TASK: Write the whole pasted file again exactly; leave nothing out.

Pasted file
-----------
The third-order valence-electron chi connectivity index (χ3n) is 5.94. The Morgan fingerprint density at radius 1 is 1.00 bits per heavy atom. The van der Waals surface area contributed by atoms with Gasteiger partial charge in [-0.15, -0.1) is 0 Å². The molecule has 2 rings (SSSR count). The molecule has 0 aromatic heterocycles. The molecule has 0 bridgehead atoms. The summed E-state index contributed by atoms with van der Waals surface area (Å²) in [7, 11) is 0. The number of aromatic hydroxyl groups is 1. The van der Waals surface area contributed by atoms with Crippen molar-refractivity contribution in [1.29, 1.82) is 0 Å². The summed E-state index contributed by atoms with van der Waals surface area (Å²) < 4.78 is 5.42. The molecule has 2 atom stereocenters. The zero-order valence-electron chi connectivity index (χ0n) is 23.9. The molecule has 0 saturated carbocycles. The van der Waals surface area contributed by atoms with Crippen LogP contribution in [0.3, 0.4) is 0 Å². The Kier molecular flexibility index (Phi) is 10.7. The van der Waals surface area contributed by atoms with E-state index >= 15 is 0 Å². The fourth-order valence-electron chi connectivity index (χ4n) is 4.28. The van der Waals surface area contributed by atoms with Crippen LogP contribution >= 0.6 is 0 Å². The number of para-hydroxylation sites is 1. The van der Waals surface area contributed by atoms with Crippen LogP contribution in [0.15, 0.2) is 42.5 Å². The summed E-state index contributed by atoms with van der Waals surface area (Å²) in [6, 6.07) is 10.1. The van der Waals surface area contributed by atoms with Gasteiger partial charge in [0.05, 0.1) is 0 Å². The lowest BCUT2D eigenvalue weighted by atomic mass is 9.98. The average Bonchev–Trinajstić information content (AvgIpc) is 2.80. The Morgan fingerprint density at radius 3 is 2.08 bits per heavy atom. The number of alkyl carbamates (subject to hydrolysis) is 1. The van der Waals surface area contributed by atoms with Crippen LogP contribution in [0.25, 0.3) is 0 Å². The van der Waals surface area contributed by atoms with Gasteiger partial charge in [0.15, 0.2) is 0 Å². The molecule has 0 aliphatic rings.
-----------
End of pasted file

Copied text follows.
The third-order valence-electron chi connectivity index (χ3n) is 5.94. The Morgan fingerprint density at radius 1 is 1.00 bits per heavy atom. The van der Waals surface area contributed by atoms with Gasteiger partial charge in [-0.15, -0.1) is 0 Å². The molecule has 2 rings (SSSR count). The molecule has 0 aromatic heterocycles. The molecule has 0 bridgehead atoms. The summed E-state index contributed by atoms with van der Waals surface area (Å²) in [7, 11) is 0. The number of aromatic hydroxyl groups is 1. The van der Waals surface area contributed by atoms with Crippen molar-refractivity contribution in [1.29, 1.82) is 0 Å². The summed E-state index contributed by atoms with van der Waals surface area (Å²) < 4.78 is 5.42. The molecule has 2 atom stereocenters. The zero-order valence-electron chi connectivity index (χ0n) is 23.9. The molecule has 0 saturated carbocycles. The van der Waals surface area contributed by atoms with Crippen LogP contribution in [0.3, 0.4) is 0 Å². The Kier molecular flexibility index (Phi) is 10.7. The van der Waals surface area contributed by atoms with E-state index >= 15 is 0 Å². The fourth-order valence-electron chi connectivity index (χ4n) is 4.28. The van der Waals surface area contributed by atoms with Crippen LogP contribution >= 0.6 is 0 Å². The number of para-hydroxylation sites is 1. The van der Waals surface area contributed by atoms with Crippen LogP contribution in [0.15, 0.2) is 42.5 Å². The summed E-state index contributed by atoms with van der Waals surface area (Å²) in [6, 6.07) is 10.1. The van der Waals surface area contributed by atoms with Gasteiger partial charge in [0.05, 0.1) is 0 Å². The lowest BCUT2D eigenvalue weighted by atomic mass is 9.98. The average Bonchev–Trinajstić information content (AvgIpc) is 2.80. The Morgan fingerprint density at radius 3 is 2.08 bits per heavy atom. The number of alkyl carbamates (subject to hydrolysis) is 1. The van der Waals surface area contributed by atoms with Crippen LogP contribution in [0.25, 0.3) is 0 Å². The van der Waals surface area contributed by atoms with Gasteiger partial charge in [0.15, 0.2) is 0 Å². The molecule has 0 aliphatic rings.